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Med Care. 2004 Jan;42(1):48-58.

An evaluation of the impact of the prospective payment system on antidepressant use in nursing home residents.

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  • 1Center For Gerontology and Health Care Research, Department of Community Health, Brown University, Providence, Rhode Island 02912, USA.



To determine the impact of the prospective payment system (PPS) for skilled nursing facilities on the pharmacologic treatment of depression.


We used a quasi-experimental study comparing the pharmacological treatment rates for depression in the pre-PPS period (1997) to the post-PPS period (2000) in 8149 residents with documented depression living in over 500 nursing facilities in Ohio. Logistic regression models adjusting for clustering effects of residents residing in homes using generalized estimating equations provided estimates of the PPS effect on use of any antidepressant and the use of selective serotonin reuptake inhibitors (SSRIs). We evaluated the extent to which the PPS effect was modified by organizational characteristics, including structural characteristics, resource characteristics, and staff resources available in the homes.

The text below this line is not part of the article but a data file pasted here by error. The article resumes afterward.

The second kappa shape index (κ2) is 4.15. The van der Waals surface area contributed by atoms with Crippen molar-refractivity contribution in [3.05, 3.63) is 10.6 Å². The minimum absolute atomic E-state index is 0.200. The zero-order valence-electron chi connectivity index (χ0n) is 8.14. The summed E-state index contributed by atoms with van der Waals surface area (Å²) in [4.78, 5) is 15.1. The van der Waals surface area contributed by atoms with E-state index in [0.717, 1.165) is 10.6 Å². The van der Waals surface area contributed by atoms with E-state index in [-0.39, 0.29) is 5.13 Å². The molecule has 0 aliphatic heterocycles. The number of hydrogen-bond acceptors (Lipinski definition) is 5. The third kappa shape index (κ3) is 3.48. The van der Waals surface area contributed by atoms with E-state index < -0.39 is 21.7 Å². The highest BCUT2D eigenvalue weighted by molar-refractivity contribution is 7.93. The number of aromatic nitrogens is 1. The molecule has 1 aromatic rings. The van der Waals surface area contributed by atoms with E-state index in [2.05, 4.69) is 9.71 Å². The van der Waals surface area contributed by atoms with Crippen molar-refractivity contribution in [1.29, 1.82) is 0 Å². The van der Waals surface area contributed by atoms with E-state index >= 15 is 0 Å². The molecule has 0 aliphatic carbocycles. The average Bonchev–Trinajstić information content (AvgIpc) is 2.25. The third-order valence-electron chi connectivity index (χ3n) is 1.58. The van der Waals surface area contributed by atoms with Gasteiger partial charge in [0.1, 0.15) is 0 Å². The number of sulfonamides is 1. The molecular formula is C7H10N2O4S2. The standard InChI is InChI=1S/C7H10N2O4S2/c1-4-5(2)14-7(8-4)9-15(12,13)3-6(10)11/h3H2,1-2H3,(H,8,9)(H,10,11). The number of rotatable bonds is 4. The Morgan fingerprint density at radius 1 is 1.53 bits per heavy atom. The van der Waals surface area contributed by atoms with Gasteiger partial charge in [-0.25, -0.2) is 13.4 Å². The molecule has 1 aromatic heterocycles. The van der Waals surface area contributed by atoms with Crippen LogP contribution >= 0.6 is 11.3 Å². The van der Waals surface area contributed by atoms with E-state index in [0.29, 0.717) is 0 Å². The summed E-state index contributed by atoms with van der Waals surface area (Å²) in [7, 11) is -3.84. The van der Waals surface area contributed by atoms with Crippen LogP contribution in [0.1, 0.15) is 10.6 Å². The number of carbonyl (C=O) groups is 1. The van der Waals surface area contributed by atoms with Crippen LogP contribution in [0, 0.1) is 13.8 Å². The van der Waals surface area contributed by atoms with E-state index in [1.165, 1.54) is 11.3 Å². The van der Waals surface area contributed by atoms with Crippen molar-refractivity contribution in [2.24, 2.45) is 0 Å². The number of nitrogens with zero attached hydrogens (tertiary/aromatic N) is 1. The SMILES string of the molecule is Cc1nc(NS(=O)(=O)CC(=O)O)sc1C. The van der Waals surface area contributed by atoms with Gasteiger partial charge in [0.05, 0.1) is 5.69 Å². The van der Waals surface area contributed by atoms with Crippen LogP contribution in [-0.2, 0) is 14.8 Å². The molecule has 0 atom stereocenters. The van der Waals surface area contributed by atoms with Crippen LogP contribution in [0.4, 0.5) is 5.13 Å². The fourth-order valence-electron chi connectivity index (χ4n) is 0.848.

Overall, there was no difference in the likelihood of any antidepressant [odds ratio (OR), 1.05; 95% confidence interval (CI), 0.93 to 1.18, resident-adjusted model] or an SSRI being used (OR, 0.98; 95% CI, 0.86 to 1.12, resident-adjusted model) after the introduction of PPS compared with 1997 when this reimbursement system was not in place (referent group). These trends did not appear to be modified substantially by organizational characteristics.


Although PPS did not appear to have influenced the treatment of depression in nursing homes, systems that provide checks and balances in relation to PPS are warranted.

[PubMed - indexed for MEDLINE]
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